Ok. Before you think I’ve totally gone off the rails, just hear me out.
It’s true. I painted a symphony.
And, it’s also true that it was my first collaboration with Mozart.
But, I had a really good reason. Really……I had this big empty wall that faces the dining room. So naturally, I dug through my stash of outdated accessories until I pieced together a unit of “wall art” that worked for scale and size. But, oh my goodness, everything was…sooooo dark and sooo outdated.
But, since I was actually going for texture and not “wall art,” I needed to find a way to make these pieces go all David Copperfield. They didn’t need to totally disappear, but they really needed to create the illusion of disappearing….and…. at the very least… fade into the wall.
The only problem was how to save all of this cracking and chipping goodness that was buried underneath all that brown. What I had to do was find a way to lighten and brighten the piece (and the other accessories) without losing the original character. #tallorder
STEP 1: Get in the Groove
First, I found a great recording of the music score that is painted on the canvas. The canvas is actually just a tiny snip of Mozart’s Symphony #40 in G Minor, K 550 – 1. Molto Allegro, but it’s such a great snip. Ironically, this symphony was known as one of Mozart’s “dark” pieces, presumably because it wasn’t written in a “happy” key.
I gotta tell ya, when I was in music school, I must have heard this piece a thousand times. It was a staple of learning. Like oils for the artist or words for the writer. We dove into the nooks and crannies of this work in order to better understand its genius. How fitting that I am once again looking at the nooks and crannies….and trying to understand them….so they can be saved. #againwiththeirony
STEP 2: Add Primer
To start, regular old block-out primer (in latex) was added to the sides of the canvas and around the musical score. No matter what, I did not want the brown to bleed through. The same primer was also applied to the other accessories.
STEP 2: Create a Cloud
Then chalk paint was made from Sherwin Williams Dover White and a chalk paint additive. Click here for information about the additive.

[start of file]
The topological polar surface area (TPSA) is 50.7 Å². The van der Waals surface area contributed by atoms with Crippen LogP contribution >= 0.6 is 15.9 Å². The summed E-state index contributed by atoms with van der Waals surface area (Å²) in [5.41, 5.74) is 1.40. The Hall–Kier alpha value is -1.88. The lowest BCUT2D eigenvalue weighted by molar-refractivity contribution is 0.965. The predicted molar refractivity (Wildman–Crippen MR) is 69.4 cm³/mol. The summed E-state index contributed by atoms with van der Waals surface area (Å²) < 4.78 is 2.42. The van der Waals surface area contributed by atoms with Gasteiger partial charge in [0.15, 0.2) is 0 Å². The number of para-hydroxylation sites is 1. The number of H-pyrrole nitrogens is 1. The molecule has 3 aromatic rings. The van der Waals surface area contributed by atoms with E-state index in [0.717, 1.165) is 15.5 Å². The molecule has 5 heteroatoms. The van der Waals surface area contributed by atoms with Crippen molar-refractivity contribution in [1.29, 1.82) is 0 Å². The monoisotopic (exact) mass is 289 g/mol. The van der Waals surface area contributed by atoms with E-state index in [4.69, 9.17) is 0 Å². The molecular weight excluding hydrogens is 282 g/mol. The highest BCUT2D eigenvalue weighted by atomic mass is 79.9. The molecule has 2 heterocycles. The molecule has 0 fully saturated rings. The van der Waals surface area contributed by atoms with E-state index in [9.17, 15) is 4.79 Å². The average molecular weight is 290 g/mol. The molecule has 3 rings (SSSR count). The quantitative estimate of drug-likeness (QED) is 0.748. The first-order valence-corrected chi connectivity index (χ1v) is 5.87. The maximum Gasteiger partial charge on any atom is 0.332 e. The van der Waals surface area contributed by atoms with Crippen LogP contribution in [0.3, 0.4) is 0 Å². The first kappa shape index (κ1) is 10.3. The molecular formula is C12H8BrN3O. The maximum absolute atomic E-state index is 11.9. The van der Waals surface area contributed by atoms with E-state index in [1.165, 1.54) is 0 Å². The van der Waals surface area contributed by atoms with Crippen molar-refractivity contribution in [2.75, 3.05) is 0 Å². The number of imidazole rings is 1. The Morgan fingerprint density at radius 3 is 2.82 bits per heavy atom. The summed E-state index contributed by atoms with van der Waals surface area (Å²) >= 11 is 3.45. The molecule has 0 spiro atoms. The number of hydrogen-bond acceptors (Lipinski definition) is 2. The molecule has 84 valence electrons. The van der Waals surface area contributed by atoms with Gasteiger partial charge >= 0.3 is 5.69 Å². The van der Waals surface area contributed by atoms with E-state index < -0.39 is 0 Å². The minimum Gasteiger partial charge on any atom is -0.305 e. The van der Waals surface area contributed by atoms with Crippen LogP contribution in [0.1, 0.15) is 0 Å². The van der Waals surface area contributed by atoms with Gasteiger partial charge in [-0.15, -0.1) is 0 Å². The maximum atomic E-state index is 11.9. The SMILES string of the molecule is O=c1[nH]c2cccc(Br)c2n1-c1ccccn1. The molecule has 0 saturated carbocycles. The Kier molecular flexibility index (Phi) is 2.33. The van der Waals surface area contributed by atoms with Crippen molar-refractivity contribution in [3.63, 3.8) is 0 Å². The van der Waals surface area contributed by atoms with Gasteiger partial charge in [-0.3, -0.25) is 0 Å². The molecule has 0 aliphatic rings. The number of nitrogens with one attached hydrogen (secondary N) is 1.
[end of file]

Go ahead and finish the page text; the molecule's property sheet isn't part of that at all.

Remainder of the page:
Once it was mixed, a portion of the paint was subsequently turned into a milky solution.
Then a very thin layer of the chalk paint and the solution was applied to the canvas to create a cloudy look.
STEP 3: Distress the Edges
The canvas was scratched with a toothbrush to create a worn and torn appearance. Sandpaper was used around the outer edges, but really didn’t work as well as the toothbrush.
STEP 4: Apply Glaze
Then a diluted tobacco-colored glazed was brushed over the entire canvas and wiped off with a damp cloth while the glaze was still wet. Care was taken to make sure that the glaze remained in the nooks and crannies. Click here for info about using glaze.
STEP 5: Layer Paint and Glaze
After the glaze dried, it looked a little dark so another dilute solution of the creamy white chalk paint was washed over the canvas and wiped with a damp cloth. This time, when the canvas dried, it looked pasty so a solution of aqua-colored paint was worked into some areas of the canvas. I just kept washing paint and glaze in various areas of the canvas (and wiping with a damp cloth) until I got the look I wanted.
STEP 6: Add Accessories
Then the other wall accessories, which had been refinished using the same technique as the canvas, were added to the wall.
One layer of primer and then several layers of chalk paint and glaze.
To create a focal point, an over-sized vase filled with branches and forsythia stems was placed in front of the canvas.
And, the table, which was also refinished for the space, provides added dimension and color.
The result is layers of texture and chippy goodness that frames the flower stems, but does not detract from the focal point.
And so it is with Mozart’s masterpiece symphony, now lightened and brightened as a background textural element. Muted by layers of paint and glaze, but retaining the characteristics of the original piece.
If you have a canvas that you’d like to lighten and brighten, please test the paint’s ability to handle the addition of chalk paint and glaze in an inconspicuous spot before moving on to the main part of the piece. I knew before I started that I wanted this canvas to look worn, torn, faded, and brimming with chippy goodness. This meant there was less pressure on the original paint to adhere to the canvas.
If you have any questions, please message me in the comment section (below).
If you have enjoyed this makeover, I do hope you will share it with your friends.
And, as always, it is a pleasure to share this project with you.
Shared at these great parties:
Sweet Inspiration via My Sweet Things